Mortgage Woes: Homeowners’ Greatest Hurdle

According to Halifax, the UK’s largest mortgage lender, mortgage costs continue to pose the biggest challenge for homebuyers and those nearing the end of their fixed-term deals. Despite this, the strain caused by higher interest rates may gradually ease as incomes rise and house price growth remains subdued, says Amanda Bryden, Halifax’s head of mortgages.

Recent data from Halifax indicates that the average UK house price in June was £288,455, a slight decrease of 0.2% from May’s average of £288,931. Despite this small monthly decline, house prices were 1.6% higher than a year ago, mirroring figures from the Nationwide Building Society.

Ms Bryden noted that the housing market is currently “delicately balanced” and very sensitive to potential changes in the Bank of England’s base rate. The central Bank began increasing its key interest rate in late 2021 to combat rising inflation, which surged as pandemic restrictions lifted and supply chain issues and spikes in food and energy prices followed Russia’s invasion of Ukraine. Currently, the Bank’s base rate is 5.25%, the highest in 16 years. However, there are hints that the Bank might lower rates at its next meeting on 1 August.

In the meantime, many homeowners reaching the end of their fixed-rate deals are now confronted with much higher mortgage rates. Last week, the Bank of England reported that approximately three million households will increase their mortgage payments over the next two years. The average rate for a two-year fixed deal is presently 5.93%, lower than last year’s peak of 6.86%, and major lenders have been reducing rates recently.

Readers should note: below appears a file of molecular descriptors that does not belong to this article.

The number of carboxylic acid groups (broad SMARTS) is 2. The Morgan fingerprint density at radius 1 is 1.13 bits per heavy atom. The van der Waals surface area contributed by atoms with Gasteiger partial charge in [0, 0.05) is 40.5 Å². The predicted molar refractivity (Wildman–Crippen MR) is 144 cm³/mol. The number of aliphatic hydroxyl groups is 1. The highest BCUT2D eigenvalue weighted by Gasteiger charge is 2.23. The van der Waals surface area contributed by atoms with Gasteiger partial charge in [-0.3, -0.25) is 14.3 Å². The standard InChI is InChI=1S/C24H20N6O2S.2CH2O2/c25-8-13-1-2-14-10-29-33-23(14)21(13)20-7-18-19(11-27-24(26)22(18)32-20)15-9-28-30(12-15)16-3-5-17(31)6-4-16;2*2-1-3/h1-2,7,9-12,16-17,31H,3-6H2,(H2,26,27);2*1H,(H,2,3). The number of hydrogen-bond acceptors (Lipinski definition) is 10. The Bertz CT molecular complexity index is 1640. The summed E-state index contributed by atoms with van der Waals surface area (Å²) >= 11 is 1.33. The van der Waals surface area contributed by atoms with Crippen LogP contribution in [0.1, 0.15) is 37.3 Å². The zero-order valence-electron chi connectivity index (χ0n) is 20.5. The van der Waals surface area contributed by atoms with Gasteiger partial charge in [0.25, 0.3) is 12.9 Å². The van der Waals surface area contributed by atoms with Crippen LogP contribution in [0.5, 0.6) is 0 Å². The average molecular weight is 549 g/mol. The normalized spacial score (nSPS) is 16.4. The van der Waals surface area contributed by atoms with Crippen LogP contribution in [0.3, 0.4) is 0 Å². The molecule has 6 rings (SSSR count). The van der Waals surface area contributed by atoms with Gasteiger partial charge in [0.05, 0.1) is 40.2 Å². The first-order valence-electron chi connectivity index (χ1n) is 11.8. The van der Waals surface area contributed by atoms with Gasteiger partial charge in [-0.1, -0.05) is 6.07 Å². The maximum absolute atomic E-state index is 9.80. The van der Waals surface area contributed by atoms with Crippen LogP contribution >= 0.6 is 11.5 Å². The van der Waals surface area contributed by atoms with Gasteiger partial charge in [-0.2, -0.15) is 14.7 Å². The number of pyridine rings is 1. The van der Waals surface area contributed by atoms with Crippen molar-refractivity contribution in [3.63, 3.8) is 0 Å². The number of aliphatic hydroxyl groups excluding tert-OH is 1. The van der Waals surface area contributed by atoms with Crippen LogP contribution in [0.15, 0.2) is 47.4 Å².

Halifax’s latest data also shows that Northern Ireland experienced the fastest regional house price growth, with a 4% increase from a year ago. London remains the most expensive region for property, with an average price of £536,306.
Sarah Coles, head of personal finance at Hargreaves Lansdown, stated that house prices and sales have been “tepid” for most of the year and are unlikely to improve soon. She attributed the market’s struggles to a combination of high mortgage rates and elevated house prices, with demand outpacing supply.

Addressing the property market is expected to be a priority for the new government in the upcoming weeks and months. During the election campaign, Labour promised to tackle the housing supply by building 1.5 million homes over the next parliament. This plan includes reforming planning rules and allowing development in lower-quality areas of the green belt, referred to as the “grey belt.” However, Sarah Coles warned that overhauling the planning system will likely be a “gradual and tortuous process.”

Halifax anticipates that property values will increase modestly through this year and into 2025. Meanwhile, some mortgage brokers suggest that resolving the election campaign could boost the market.

Read More: